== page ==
Perhaps the number of Irish pubs existing today all over the world can be attributed to the mass Irish diaspora, a term that refers to Irish people, and their descendants that now live outside of Ireland itself. The current population of the Republic of Ireland is just under five million people, however, the estimated number of Irish passport holders worldwide is around seventy million people. It illustrates how, historically, the rate of emigration in Ireland is significantly high. With such a large diaspora, it is no surprise that the Irish have established a reputation for their pubs around the globe. Go anywhere in the world, and you will likely stumble upon an Irish-themed pub.

Flanagan’s in Vienna has been open since 1996. Since its opening, the space has brought thousands of Irish and other visitors from all over the world. In 2003, Flanagan’s was voted Best Irish Pub in Europe by Expedia.

The establishment is owned by Alan Field and Eddie Bohan. “I had been working a bit with Diageo (a multi-national drinks company). At the time, there was a lot of activity around starting up pubs abroad. They were just starting to get going. I think a lot of the breweries were pushing the idea; it was a way for them to get into an export market. They would buy Irish pubs so that they could sell their products,” Field told Artefact.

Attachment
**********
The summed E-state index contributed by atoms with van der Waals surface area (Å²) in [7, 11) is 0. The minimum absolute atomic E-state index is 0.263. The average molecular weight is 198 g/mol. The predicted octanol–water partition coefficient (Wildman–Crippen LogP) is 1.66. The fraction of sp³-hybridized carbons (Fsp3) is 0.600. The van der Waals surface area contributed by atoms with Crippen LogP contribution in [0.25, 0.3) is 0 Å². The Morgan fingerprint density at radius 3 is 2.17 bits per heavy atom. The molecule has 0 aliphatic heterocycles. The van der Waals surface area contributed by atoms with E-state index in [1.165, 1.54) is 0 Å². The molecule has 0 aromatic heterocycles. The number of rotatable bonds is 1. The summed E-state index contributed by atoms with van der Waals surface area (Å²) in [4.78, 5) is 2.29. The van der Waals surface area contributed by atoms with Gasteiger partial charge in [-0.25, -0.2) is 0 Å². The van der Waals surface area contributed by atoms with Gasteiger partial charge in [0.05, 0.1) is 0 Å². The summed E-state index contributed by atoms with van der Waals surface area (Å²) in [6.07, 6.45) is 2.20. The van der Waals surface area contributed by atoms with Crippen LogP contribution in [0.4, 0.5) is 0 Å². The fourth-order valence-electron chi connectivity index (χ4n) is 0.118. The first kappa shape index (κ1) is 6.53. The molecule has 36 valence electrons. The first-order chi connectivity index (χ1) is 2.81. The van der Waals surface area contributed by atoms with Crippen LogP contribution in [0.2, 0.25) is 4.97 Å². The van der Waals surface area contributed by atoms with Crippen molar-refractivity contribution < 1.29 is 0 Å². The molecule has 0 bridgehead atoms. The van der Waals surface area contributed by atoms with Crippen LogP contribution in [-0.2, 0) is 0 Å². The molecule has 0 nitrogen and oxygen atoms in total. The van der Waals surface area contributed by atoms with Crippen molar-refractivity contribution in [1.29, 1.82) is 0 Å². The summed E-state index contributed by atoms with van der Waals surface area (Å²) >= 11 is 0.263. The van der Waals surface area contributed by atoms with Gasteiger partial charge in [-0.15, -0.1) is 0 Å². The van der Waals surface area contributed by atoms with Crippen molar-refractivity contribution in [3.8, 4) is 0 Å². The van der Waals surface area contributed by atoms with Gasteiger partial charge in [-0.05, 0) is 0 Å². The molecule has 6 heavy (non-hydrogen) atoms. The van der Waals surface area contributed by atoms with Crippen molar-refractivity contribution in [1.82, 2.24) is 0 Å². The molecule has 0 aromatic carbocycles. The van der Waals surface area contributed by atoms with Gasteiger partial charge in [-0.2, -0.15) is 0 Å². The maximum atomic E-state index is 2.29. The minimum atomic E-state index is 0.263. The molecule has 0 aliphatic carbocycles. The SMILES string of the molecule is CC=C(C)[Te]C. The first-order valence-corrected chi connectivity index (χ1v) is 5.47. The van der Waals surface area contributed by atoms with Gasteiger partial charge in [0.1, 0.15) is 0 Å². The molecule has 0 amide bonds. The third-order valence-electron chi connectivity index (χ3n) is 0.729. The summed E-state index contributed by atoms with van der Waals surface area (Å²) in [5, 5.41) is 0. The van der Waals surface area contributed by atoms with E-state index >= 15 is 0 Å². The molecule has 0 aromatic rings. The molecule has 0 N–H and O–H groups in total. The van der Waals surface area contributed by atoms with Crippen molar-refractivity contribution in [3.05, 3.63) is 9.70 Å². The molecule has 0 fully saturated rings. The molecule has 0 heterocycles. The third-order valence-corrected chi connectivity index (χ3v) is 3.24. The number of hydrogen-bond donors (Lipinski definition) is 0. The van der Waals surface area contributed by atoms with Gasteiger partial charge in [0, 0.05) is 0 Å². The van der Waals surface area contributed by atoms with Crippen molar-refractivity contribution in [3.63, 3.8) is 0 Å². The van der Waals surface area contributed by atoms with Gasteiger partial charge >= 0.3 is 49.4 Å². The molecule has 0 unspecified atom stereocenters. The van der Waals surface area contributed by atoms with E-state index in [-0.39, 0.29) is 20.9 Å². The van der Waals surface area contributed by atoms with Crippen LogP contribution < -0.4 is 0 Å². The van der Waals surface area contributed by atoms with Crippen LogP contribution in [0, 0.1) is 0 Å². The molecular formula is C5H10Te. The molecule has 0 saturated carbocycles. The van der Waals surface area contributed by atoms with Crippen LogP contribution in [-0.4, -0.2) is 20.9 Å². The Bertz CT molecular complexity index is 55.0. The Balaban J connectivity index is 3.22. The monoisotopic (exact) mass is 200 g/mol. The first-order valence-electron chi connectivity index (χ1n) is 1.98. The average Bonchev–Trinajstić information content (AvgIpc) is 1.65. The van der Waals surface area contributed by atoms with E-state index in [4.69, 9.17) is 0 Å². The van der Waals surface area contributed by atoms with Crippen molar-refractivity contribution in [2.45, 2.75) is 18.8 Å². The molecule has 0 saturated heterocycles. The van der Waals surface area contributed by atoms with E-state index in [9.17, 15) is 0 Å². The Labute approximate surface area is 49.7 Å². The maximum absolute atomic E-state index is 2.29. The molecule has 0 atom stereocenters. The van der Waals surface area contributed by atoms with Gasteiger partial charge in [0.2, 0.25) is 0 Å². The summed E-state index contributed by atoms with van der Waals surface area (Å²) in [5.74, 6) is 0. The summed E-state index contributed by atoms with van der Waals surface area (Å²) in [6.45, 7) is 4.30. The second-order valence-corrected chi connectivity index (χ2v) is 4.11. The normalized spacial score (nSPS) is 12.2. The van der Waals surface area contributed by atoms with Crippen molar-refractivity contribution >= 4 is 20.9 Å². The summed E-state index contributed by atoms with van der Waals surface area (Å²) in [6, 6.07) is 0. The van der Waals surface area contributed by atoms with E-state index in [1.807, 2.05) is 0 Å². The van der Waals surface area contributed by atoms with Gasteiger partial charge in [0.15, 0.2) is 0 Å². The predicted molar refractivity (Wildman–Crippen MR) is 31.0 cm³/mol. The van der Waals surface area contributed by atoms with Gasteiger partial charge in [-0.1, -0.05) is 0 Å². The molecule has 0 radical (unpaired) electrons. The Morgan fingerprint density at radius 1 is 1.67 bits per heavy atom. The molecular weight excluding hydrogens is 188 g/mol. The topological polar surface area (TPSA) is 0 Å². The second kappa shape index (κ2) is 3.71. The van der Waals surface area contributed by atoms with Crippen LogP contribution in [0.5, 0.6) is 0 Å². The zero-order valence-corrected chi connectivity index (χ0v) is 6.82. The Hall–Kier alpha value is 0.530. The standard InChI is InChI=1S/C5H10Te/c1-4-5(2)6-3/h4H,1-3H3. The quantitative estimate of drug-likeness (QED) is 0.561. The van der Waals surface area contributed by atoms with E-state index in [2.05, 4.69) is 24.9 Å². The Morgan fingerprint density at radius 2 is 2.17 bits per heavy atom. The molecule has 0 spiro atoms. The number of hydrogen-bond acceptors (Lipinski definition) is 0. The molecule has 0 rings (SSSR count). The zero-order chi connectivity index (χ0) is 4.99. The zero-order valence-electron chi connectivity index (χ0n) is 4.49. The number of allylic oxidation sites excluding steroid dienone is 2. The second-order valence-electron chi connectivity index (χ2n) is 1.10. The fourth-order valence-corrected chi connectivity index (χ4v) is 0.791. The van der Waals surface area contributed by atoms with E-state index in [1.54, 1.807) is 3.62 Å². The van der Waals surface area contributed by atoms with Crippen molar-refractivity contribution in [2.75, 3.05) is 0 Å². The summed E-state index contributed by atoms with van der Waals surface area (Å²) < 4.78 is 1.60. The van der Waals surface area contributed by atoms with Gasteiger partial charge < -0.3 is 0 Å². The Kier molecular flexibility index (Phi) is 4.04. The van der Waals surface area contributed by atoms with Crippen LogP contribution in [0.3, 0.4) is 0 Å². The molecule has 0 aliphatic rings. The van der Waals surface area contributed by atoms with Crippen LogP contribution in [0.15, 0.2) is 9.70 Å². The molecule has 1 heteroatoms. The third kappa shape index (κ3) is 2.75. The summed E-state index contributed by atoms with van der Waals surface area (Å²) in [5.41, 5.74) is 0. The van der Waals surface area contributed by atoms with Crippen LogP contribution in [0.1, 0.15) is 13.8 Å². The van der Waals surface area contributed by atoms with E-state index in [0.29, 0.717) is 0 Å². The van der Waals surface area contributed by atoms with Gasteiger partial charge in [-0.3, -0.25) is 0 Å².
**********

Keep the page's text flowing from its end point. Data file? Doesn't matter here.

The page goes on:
So why the Austrian capital? “Austria was only joining the European Union in 1995, so in 1996 we had the start-up. I wanted to start my own business at the time, and it seemed like a good idea.”

Field attributes the global success of Irish pubs to the reputation Irish people have across the world. “The stereotypes of Irish people across the world are that we are really happy all the time. Another trait, which could be considered negative is that we are big consumers of alcohol. I think there are so many Irish pubs around the world because people think of Ireland and they think we are a bit of fun, a bit of craic,” he says. “A large part of it, I think, is down to marketing. The idea of the Irish pub was marketed by Diageo.”

Pub counter/ Pixabay

The Irish pub has become a standard category of drinking location spots within the nightlife realm. [Pexels:Pixabay]

Field highlights an interesting concept of Irish-themed pubs, that was perhaps an accidental marketing success. The Irish pub has, in his opinion, become a standard category of social drinking location.

“I always think of it as like a Chinese restaurant or a pizzeria, an Irish pub has become a generic concept nowadays,” Field explains. The concept is not so much about the theme of the pub, as much as it is about how the customer feels when they visit it. The typical Irish pub should be cosy, have wooden interiors and have an overall warm atmosphere all around.